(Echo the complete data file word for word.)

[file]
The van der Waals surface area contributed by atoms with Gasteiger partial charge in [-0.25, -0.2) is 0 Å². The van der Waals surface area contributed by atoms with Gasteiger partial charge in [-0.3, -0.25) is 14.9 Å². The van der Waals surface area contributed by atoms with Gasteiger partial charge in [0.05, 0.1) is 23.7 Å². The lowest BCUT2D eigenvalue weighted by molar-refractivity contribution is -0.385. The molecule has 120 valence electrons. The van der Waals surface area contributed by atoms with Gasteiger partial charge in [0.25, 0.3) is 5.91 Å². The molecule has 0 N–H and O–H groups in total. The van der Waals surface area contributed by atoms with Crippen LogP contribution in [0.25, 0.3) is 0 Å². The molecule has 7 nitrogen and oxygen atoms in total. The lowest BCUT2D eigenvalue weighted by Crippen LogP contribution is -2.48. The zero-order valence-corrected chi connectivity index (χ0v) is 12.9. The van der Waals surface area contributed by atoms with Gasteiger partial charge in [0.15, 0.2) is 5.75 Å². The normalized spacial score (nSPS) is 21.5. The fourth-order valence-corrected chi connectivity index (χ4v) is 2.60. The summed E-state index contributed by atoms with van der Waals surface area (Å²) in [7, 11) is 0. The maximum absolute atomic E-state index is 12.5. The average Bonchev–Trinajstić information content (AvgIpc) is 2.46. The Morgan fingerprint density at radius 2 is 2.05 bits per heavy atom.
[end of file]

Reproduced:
The van der Waals surface area contributed by atoms with Gasteiger partial charge in [-0.25, -0.2) is 0 Å². The van der Waals surface area contributed by atoms with Gasteiger partial charge in [-0.3, -0.25) is 14.9 Å². The van der Waals surface area contributed by atoms with Gasteiger partial charge in [0.05, 0.1) is 23.7 Å². The lowest BCUT2D eigenvalue weighted by molar-refractivity contribution is -0.385. The molecule has 120 valence electrons. The van der Waals surface area contributed by atoms with Gasteiger partial charge in [0.25, 0.3) is 5.91 Å². The molecule has 0 N–H and O–H groups in total. The van der Waals surface area contributed by atoms with Crippen LogP contribution in [0.25, 0.3) is 0 Å². The molecule has 7 nitrogen and oxygen atoms in total. The lowest BCUT2D eigenvalue weighted by Crippen LogP contribution is -2.48. The zero-order valence-corrected chi connectivity index (χ0v) is 12.9. The van der Waals surface area contributed by atoms with Gasteiger partial charge in [0.15, 0.2) is 5.75 Å². The normalized spacial score (nSPS) is 21.5. The fourth-order valence-corrected chi connectivity index (χ4v) is 2.60. The summed E-state index contributed by atoms with van der Waals surface area (Å²) in [7, 11) is 0. The maximum absolute atomic E-state index is 12.5. The average Bonchev–Trinajstić information content (AvgIpc) is 2.46. The Morgan fingerprint density at radius 2 is 2.05 bits per heavy atom.